292240_1634491423.jpg

This next shot is of some late flowering dandelions. It is the kind of situation that interests me – the different shapes and textures in the undergrowth. Here, the nettles contrast nicely with the grass, while the dandelions themselves provide focus. For someone like me, who is interested in natural history, this is a picture of ecology in action, as the three plants fight it out, each having its own strategy for hogging the light, inhibiting other competing plants, and dealing with marauding herbivores. I have thought of making a false colour image, such as NASA images of a distant planet. I haven’t yet tried though.

292240_1634491481.jpg

This image is also all about differing textures. This field was just a mass of hawkweed (I think). Now late in the season, there are just a few flowers left among the grey feathery seed heads.

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When I first set out, I intended to photograph fungi. But it wasn’t until nearly the end of the walk that I found any. I liked this one with a strong contrast in both lightness and texture to the surrounding ivy.

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My final image if of an inkcap toadstool. Taking this picture made me really miss the fully articulated screen of my Olympus. Not being able (or willing) to lie down on the boggy ground, this image was made with quite a lot of guess work. This is also a nice illustration of the depth of field with the TZ70, sharpness extends for inches beyond the fungus.

Overall, I feel this has been my most successful foray yet.

Tags:
Monochrome
Inkcap
Dof depth of field
Teasel Head
TZ70

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fenfotos’s latest blog : a grey day in autumn

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A Grey Day in Autumn

3 Oct 2021 7:17PM  
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Back on home soil, my walk today was around Quy Fen. Right from the start, things did not look promising. It was a dull day, beneath an undifferentiated grey sky. If it were not for this blog, quite frankly, I would have left my camera at home.

I start off with probably the shot of the day of some ivy. The maturing ivy flower heads provide a nice contrast against the dark foliage.

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However, it was a day that tested my self imposed constraints of square, black and white images straight out of camera to breaking point. This picture of umbellifer (?hemlock) seed heads against the grey sky is acceptable, but would definitely be improved with more contrast.

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Much more substantial post processing is required to make the most of this image of an ivy flower head.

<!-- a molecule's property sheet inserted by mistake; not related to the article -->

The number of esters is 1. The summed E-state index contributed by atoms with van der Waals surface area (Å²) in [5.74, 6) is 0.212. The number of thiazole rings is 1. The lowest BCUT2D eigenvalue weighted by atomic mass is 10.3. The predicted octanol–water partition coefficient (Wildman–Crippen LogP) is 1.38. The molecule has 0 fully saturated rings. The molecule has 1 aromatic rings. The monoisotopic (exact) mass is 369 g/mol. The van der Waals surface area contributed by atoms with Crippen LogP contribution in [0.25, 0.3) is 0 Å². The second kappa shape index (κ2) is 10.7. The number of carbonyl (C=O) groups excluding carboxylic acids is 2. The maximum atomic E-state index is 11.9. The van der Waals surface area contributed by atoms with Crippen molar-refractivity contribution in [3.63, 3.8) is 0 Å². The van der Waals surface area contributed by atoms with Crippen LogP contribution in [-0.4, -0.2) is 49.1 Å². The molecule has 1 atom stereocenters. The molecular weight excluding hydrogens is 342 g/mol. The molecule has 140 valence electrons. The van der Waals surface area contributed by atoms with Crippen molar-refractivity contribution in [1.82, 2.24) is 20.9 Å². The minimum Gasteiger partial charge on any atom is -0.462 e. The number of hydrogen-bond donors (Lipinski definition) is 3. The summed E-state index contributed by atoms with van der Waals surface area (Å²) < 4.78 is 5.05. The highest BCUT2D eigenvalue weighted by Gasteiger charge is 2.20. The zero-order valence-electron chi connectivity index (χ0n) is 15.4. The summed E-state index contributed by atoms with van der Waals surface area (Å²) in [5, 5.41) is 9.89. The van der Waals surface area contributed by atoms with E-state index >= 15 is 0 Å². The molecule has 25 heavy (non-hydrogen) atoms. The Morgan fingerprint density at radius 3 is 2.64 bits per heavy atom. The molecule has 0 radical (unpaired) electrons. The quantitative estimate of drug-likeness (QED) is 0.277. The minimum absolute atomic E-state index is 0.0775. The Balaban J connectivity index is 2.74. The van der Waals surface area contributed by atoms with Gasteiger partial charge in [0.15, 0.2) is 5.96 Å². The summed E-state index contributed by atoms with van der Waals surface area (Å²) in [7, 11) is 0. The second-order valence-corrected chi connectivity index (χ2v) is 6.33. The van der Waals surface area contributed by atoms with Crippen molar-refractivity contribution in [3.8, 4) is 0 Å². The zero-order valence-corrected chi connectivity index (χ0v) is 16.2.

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As this version of the same image shows, this is undoubtedly a colour photograph. This version was produced with a minimal conversion from the raw file, and without the use of any local controls.

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In general, I think the lack of colour is going to make it very difficult to produce good straight out of camera images during autumn. Autumn is the season of colour in the countryside – with the woods and hedgerows full of reds, oranges and yellows in the berries and the leaves. Of course, without filters (I don’t have any) or post processing, reds tend to show with the same tonality as the greens, and berries in particular just disappear.

For these maple keys, the monochrome is almost unreadable, whereas the colour version is quite clear.

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I started this blog to test my ability to produce good monochrome images straight out of camera in a square format. In two cases, I have had to resort to colour images to produce an acceptable result. In one of these cases – the maple keys – it would take far more processing of the black and white image than I am capable of, to create a create an acceptable result. I know a bad workman always blames his tools, and maybe, I’m a bad workman. But equally, a SOOC image is only ever going to be as good as the subject in front of the camera. A photograph still has plenty of tools available, but for a black and white image, if there is little or not difference in tonality across the image, then the photograph is always going to be poor without further processing.

One other point of interest is the difference between handling of raw files between cameras. My Olympus E-M5 has unfortunately developed a fault, and I am waiting to find someone to repair it. So I have used my Panasonic TZ70 today. With both cameras set to monochrome, an image ratio of 1:1, and to save both JPG and RAW, both give me a black and white and a colour image. However, the raw file from the Olympus has the native 4:3 aspect ratio, whereas the Panasonic, the raw file has the square ratio of the JPG.

Tags:
Autumn
Grey
Monochrome